Letter from Nashville


I’m afraid I’m not the man for Nashville. Maybe it’s because Robert Altman isn’t really my kind of director. Of course he’s very appealing right now—sort of the Woody Allen of drama—but I think that’s so only because he represents a certain failure of nerve. He has a feeling perhaps about the hopelessness or aimlessness of the world which we’re all aware of but can’t quite articulate. Yet I think he glamorizes that failure, makes the crack-up of Middle America, say, as he does in Nashville, more palatable than it really is, almost as if it were a kind of insider’s joke. Nashville, though panoramic, is an extremely cozy film—but never intimate. Even its exposé of the Country Western scene is just that—cozy. Or party-time. That must be what the ads really mean when they say this is a movie “for movie lovers.”

I suspect that the whole Sixties atmosphere—the camaraderie and ideals and moralism and rebellion—come to a strangely indefinable dead end in his films. And because of that he’s probably the most representative Seventies figure that Hollywood has produced. The Seventies more or less opened with MAS*H, anyway. And over the last five years most of his films seem to me to have had an easy insolence, a daring and spunk, an absurdist geniality that are no doubt certainly very tempting to those who’ve soured on the Movement or can’t really connect with politics or changes any more, but who nevertheless don’t want to lose their cool. His films, I feel, tend to float along on an all-fucked-up-but-that’s-all-right-with-me air of self-congratulatory befuddlement, which may very well be what our era, or the last stage of humanism, amounts to. If that’s so, then Robert Altman is right on target. Still, no depth…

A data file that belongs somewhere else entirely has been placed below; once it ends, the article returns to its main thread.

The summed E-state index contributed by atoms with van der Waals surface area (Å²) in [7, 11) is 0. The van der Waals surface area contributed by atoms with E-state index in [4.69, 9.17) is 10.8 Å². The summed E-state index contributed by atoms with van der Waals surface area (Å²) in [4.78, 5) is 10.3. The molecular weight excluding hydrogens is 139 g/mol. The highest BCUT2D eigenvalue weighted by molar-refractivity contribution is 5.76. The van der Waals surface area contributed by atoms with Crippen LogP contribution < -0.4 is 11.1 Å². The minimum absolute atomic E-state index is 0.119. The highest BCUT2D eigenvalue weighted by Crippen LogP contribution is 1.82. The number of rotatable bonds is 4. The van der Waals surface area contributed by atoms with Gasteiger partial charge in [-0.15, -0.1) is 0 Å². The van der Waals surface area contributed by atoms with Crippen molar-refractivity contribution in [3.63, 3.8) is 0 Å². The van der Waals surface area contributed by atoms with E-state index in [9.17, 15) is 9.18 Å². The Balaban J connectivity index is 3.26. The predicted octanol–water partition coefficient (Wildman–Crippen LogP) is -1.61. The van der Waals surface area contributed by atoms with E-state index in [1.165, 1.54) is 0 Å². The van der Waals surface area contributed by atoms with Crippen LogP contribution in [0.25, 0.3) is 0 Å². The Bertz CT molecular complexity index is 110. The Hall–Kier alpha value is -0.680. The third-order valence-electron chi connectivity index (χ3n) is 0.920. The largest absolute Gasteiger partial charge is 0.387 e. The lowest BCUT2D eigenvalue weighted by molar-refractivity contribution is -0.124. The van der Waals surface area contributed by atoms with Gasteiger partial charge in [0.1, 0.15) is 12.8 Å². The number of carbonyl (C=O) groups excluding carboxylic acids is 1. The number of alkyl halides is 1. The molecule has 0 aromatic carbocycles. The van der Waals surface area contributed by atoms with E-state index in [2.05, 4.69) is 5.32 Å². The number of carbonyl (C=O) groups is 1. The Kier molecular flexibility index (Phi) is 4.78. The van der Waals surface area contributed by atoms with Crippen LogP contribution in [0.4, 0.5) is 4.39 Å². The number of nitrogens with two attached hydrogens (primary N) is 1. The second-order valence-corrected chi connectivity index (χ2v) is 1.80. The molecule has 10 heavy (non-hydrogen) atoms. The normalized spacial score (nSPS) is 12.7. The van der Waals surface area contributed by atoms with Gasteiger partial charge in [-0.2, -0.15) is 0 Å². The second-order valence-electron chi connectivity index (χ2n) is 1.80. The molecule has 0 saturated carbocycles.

His style, I think, is essentially that of realism—though a decadent realism. Gamy and gaudy and finely detailed or textured, but hollow at the center. His employment of that style is done mostly through improvisational tricks and turns (at any rate some of his best effects, especially the comic ones, occur almost effortlessly in that mode; and of course he’s a whiz with actors: loose and intuitive, he always lets them do their thing). But it is improvisatory without a real slant. Altman has no opinions, and certainly no “ideas,” and his concerns, whatever they may be, are buried deep down away from us somewhere in his fantasy chambers. Most of the social and emotional contradictions that animate Nashville are elementary—or gratuitous. Take away the punchy “realism” of some of the scenes, and look at the situations in themselves, and you’d be back with the afternoon soaps on TV. His stories, in general, strike me as merely the old Hollywood romances turned upside down. Inverted clichés. Doctors as bunglers (MAS*H), gamblers as free spirits (California Split), hard-boiled detectives as soft-headed goof balls (The Long Goodbye)—just to mention three of his earlier films which, in many ways, are far better than his latest….

Now I don’t…

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